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  • WisBar News
    April
    20
    2017

    Bar Exam Admissions: Many Paths to Becoming a Wisconsin Lawyer


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    Thirty-nine attorneys took the oath to become Wisconsin lawyers, passing the bar exam in February. Here are a few of their stories.
    Attorneys take the oath

    Lawyers take the Attorney's Oath in a ceremony in the Supreme Court Hearing Room. For more photos, visit the album on the State Bar of Wisconsin Facebook page.

    April 20, 2017 – Many of them have walked a long path to become a Wisconsin lawyer, obtaining multiple degrees, or now reaching a goal set in childhood.

    They are the 39 new Wisconsin lawyers who took the oath April 18 in Madison after passing the Wisconsin Bar Exam in February. They became Wisconsin lawyers after taking the Attorney’s Oath and signing the Wisconsin Supreme Court Roll book at a reception hosted by the State Bar of Wisconsin.

    And for each of them, their path to Bar membership is years in the making.

    The Road to Wisconsin

    Kristen Chang grew up in the Silicon Valley area of California, where her parents still live. She is now a first-year associate with Hall, Render, Killian, Health & Lyman in Milwaukee, where her focus is health care law. She earned a graduate degree in public administration and health policy after majoring in biology and political science; she received her law degree from the University of Illinois in 2016.

    “I knew I wanted to go further after graduate school,” Chang said. A law degree was a good way to do that.

    Kristen Chang, center, with her parents Stephen and Vivienne Chang.

    Kristen Chang of Milwaukee, center, poses with her parents, Stephen and Vivienne Chang from the Silicon Valley area of California.

    Jenelle Dame, working now at Legal Action of Wisconsin in Milwaukee, spent 10 years in social work after obtaining her master’s degree in social work before getting her J.D. last year at Kent in Chicago.

    “Social work is one way to advocate for people,” Dame said. “The legal world is another way – a way to balance out the power needed to help low-income people.” It means a lot to Dame to be able to advocate for those who struggle to access the justice system – something she can do more of now, as a Wisconsin lawyer.

    Larry Lloyd’s path to becoming a lawyer began as a child when he witnessed the struggles his grandmother had in gaining access to a lawyer when she needed one. He realized many people need help accessing the justice system. “I’ve always wanted to be in a position to help,” and now, as a lawyer working in probate, he will be able to do just that.

    Evan Berube of West Bend graduated from John Marshall Law School in Chicago in January with his J.D. and L.L.M. degrees. His focus is in intellectual property law, stemming from his interest in both medicine and law from the time he was a child. While he was in the pre-med program for his undergraduate degree, the lawyer who ran a legal studies program inspired him to take a closer look at law. His focus on intellectual property law will meld his two interests. He hopes to practice in West Bend. “I always knew I wanted to come back to Wisconsin,” he said.

    Evan Berube

    Evan Berube takes a selfie with his name on the list of new Wisconsin lawyers during the reception hosted by the State Bar at the Madison Club.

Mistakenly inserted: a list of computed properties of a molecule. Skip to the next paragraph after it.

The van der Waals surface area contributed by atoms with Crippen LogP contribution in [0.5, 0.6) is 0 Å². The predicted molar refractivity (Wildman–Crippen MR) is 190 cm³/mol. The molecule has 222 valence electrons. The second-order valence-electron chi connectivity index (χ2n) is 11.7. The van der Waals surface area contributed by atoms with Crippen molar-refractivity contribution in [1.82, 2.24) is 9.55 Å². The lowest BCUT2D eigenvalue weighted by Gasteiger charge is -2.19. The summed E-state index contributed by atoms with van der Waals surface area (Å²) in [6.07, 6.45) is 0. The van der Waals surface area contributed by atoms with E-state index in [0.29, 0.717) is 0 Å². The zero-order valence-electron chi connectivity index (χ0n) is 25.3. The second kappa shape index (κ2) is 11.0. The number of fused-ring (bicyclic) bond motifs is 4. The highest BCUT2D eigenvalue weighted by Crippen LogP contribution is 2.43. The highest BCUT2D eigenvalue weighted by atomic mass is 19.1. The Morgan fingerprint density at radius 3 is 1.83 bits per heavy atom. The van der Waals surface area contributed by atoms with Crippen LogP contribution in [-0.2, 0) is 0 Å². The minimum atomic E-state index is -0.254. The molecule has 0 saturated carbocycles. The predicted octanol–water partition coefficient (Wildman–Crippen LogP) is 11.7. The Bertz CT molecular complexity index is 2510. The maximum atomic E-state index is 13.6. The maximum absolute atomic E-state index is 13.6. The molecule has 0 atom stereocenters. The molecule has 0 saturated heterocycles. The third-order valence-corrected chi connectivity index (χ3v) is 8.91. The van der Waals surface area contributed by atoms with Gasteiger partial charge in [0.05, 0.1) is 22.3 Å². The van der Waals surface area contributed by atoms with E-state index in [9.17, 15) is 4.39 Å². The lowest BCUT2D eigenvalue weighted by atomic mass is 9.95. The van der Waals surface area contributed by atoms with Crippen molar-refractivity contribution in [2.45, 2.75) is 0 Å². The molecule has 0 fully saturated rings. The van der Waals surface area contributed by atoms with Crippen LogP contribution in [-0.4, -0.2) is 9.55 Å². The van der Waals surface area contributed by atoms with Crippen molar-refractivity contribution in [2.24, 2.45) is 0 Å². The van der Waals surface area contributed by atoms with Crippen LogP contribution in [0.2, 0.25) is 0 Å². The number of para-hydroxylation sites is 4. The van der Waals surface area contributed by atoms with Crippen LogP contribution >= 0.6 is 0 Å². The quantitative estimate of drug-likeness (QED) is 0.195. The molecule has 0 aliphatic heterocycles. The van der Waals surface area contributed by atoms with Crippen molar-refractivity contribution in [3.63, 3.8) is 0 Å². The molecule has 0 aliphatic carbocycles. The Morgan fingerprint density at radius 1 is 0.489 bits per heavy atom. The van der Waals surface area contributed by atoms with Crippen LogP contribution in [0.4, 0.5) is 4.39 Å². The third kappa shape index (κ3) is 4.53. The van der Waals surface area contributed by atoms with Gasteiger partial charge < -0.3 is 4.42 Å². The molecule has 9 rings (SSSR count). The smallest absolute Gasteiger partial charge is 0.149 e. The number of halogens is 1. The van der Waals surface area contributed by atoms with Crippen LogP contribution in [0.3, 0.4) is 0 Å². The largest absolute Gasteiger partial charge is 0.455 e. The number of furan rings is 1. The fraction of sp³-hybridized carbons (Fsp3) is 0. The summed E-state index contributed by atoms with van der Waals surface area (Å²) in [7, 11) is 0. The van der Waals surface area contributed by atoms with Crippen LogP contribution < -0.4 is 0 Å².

And there’s Aaron Smith of Rockford, Illinois, focusing on medical law after working as a nurse; Sgt. Jacob Menn of the Army Reserve, who worked as a paralegal in the JAG Corps and will continue now as a lawyer; and Elysia Rodriguez, working in child support for the Ho-Chunk Nation.

    The Beginning of a New Path

    “This is a wonderful day for you,” said Justice Michael Gableman to the admittees. It is also a good day to remember those who helped you along. “We all have such people in our lives,” he said. “It is important to keep them as inspiration when times are challenging.”

    You will make mistakes – everyone does, he told them. “The secret is to learn from them and come back even stronger.”

    Chief Justice Pat Roggensack encouraged the new Wisconsin lawyers to get involved in the State Bar – and to consider serving in a position in government, where fewer and fewer lawyers are now involved. “Lawyers are problem-solvers. You can make a tremendous difference,” she said.

    Welcome to These New Wisconsin Lawyers:

    • Crystal N. Abbey, Edelstein, Illinois
    • Tmara Abidalrahim, Milwaukee
    • Evan D. Berube, West Bend
    • Kristen H. Chang, Milwaukee
    • Gene A. Cisewski, Tomah
    • Kieran M. Coe, Milwaukee
    • Jenelle M. Dame, Milwaukee
    • Evan Feinauer, Madison
    • Amy Marie Fleitas, Waterloo, Iowa
    • Alexandra Nicole Francois, Minocqua
    • Sarah Gallas, West Allis
    • Graham C. Garland, Mequon
    • Kayla Marie Gassner, Wausau
    • Gretchen Gerrard, La Crosse
    • Brad Goldstein, Madison
    • Amy K. Greske, Hudson
    • Jason A. Gullett, Madison
    • Katherine Hinkle, Madison
    • Melinda Lorraine Johns, Madison
    • Roy B. Johnson, Madison
    • Amanda Klobucar, Janesville
    • Larry J. Lloyd, Chicago
    • Gregory Luke Lohmeyer, Milwaukee
    • Jonathan Thomas Luljak, Milwaukee
    • Jacob J. Menn, Norwalk
    • Nick Meredith, Waukesha
    • Alison Miller, Minneapolis
    • Osman A. Mirza, Orland Park, Illinois
    • Elysia Beth Nguyen, Burnsville, Minnesota
    • James Payne, Pleasant Prairie
    • Hector Moctezuma Perez-Cassillas, Arlington, Virginia
    • Elysia Rodriguez, Black River Falls
    • Ali E. Seidlitz, Eau Claire
    • Aaron Michael Smith, Rockford
    • William Philip Sweet
    • Angela Jayne (AJ) Swenson, Eau Claire
    • Roy Bennett Underhill, Milwaukee
    • Benjamin Wallner, Champaign, Illinois
    • Debra Marcus Watton, Milwaukee